# Supervised Machine Learning Classification for Short Straddles on the S&P500

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## Abstract

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## 1. Introduction

## 2. Machine Learning Framework

- Problem definition: describes the concrete problem we are trying to solve, which, in our case, is a description of the trading strategy and the corresponding workflow
- Data: describes the available data
- Evaluation: describes measures to assess the quality of our approaches, and what would constitute a successful model
- Features: describes the features we are modeling and which data we use for this
- Modeling: which models we are assessing and how we compare them
- Experiments: based on our previous findings, we can decide which of the previous steps we want to adapt and which new approaches to try

#### 2.1. Description of the Trading Strategy and the Work Flow

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- We choose a fixed time period of length T (e.g., two months, one month, one week, two trading days, …). For our simplified setting, we exclusively consider options with a remaining lifetime of one week.
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- For a given day t, we trade SPX options with remaining time to expiration T (or with the shortest possible time to expiration larger than or equal to T). We always initiate the trade at the closing time of the trading day t.
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- We always go short on the same quantity of call- and put-options with the same time to expiration (approximately) T and strike ${K}_{1}$ as close at-the-money as possible (i.e., with a strike as close as possible to the current value of the S&P500).
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- In the basic variant, we hold the option contracts until expiration.
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- Possible variant: In the case in which we aim to limit losses, we go long on the same quantity of put options with the same expiration and with a strike ${K}_{2}<{K}_{1}$, and/or we go long on the same quantity of call options with the same expiration and with a strike ${K}_{3}>{K}_{1}$. The strikes ${K}_{2}$ and/or ${K}_{3}$ of the long positions are chosen on the basis of various parameters (depending on what variant we are looking at). They will always depend on the current value of the S&P500 (at the trading date); in some cases they will also depend on the value of the S&P500-volatility index VIX or on a certain historical volatility, while, in other cases, they will depend on the prices of the put and/or call options in question.
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- Thus, upon entering the trade, we receive a positive premium of M USD, which is given by the price of the short positions (minus the price of the possible long positions).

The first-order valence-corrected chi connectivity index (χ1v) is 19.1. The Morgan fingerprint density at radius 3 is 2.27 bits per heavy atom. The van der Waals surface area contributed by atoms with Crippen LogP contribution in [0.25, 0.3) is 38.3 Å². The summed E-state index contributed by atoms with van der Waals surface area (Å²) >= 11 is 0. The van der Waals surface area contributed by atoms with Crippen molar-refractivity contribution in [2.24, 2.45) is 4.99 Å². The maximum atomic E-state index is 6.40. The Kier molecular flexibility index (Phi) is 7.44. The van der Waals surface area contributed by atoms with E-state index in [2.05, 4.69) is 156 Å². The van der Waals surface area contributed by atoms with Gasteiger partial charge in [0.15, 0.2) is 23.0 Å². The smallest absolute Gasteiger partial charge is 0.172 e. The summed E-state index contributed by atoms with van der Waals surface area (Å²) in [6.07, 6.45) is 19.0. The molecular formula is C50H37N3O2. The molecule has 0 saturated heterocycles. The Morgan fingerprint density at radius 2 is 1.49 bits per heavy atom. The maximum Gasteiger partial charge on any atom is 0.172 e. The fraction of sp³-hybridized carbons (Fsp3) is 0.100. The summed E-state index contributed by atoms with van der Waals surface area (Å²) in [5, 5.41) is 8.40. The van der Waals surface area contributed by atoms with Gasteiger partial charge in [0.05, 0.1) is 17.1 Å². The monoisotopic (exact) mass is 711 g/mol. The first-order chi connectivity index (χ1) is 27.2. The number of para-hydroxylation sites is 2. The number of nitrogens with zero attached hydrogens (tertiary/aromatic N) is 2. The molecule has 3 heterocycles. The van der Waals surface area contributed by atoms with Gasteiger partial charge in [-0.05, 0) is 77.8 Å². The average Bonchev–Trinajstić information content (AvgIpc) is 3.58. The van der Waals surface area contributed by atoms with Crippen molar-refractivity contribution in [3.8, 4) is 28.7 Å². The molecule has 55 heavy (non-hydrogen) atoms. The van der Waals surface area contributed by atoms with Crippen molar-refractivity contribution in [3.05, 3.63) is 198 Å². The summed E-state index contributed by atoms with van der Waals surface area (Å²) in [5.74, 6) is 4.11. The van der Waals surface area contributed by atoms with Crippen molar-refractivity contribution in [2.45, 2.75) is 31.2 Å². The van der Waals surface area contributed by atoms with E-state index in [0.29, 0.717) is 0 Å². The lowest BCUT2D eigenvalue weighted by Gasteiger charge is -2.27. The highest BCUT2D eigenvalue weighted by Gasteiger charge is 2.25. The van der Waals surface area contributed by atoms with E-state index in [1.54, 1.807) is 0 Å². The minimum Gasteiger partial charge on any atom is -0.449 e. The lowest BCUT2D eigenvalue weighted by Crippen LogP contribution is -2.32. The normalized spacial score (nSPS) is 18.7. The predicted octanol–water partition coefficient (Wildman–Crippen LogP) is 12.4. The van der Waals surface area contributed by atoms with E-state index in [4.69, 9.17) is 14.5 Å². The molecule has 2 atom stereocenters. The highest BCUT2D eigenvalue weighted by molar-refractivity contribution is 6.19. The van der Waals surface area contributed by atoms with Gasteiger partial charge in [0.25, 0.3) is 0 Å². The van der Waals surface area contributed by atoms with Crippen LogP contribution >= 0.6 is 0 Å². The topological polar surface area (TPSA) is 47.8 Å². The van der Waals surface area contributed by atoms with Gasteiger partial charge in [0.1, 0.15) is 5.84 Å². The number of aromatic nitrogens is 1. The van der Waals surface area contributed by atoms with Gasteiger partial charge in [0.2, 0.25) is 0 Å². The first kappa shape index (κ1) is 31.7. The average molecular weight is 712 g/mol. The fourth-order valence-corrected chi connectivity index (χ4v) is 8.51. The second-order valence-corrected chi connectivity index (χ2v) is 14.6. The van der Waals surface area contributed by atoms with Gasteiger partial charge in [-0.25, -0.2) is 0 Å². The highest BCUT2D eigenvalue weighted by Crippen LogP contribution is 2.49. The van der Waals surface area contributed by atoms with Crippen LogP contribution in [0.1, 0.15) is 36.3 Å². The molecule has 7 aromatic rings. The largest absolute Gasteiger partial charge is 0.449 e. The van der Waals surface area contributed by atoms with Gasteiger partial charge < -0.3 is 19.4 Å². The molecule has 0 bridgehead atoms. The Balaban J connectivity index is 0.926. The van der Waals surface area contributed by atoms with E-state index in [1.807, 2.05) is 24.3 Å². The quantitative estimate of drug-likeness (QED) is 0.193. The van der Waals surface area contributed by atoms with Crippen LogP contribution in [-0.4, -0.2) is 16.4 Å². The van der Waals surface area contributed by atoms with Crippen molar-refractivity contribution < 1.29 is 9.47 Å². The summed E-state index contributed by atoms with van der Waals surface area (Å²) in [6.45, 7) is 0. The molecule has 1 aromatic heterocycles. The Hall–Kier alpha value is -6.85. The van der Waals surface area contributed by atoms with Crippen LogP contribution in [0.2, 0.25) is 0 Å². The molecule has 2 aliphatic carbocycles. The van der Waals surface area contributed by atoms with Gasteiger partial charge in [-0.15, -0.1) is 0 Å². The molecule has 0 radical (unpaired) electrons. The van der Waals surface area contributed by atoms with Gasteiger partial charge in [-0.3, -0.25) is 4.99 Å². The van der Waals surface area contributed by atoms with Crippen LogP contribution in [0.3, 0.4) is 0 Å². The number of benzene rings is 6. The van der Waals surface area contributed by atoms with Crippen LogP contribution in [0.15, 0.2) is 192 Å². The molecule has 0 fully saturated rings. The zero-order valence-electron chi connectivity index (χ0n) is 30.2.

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- Our reference currency in all cases is the U.S. dollar (USD).
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- For training our machine learning models, we always trade exactly one contract of options. In reality, when executing these trades, one would decide on the number of options to be traded by determining the required margin and calculate the possible number of contracts with the available capital.
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- Possible variant: Some variants of the strategy are equipped with an exit strategy, which means that all contracts are closed as soon as the losses/or gains from the call and put positions (since the last trading day) exceed a certain pre-defined level.

#### 2.2. Data

- daily historical put- and call-option price data1, which, amongst others, includes:
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- last ask and bid prices for any available strikes and expiry date
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- open, close, high and low prices per day
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- traded volume and open interest

- daily publicly available market data, such as
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- close, open, high and low of the underlying
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- close, open, high and low of the S&P500 volatility index VIX
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- USD-Libor rates

#### 2.3. Evaluation Criteria

#### 2.3.1. Classification Metrics

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- accuracy: computes the accuracy (default is fraction) of correct predictions
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- recall: recall describes the quality of a classifier in finding all positive samples and is given by the ratio$$\frac{tp}{tp+fn}$$
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- balanced accuracy: gives the accuracy of a classifier, adjusted by the probability of the outcome of each class. More precisely, it is defined as the average recall obtained for each class.
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- precision: describes the ability of the classifier to avoid false positives ($fp$) and is calculated by the ratio$$\frac{tp}{tp+fp}$$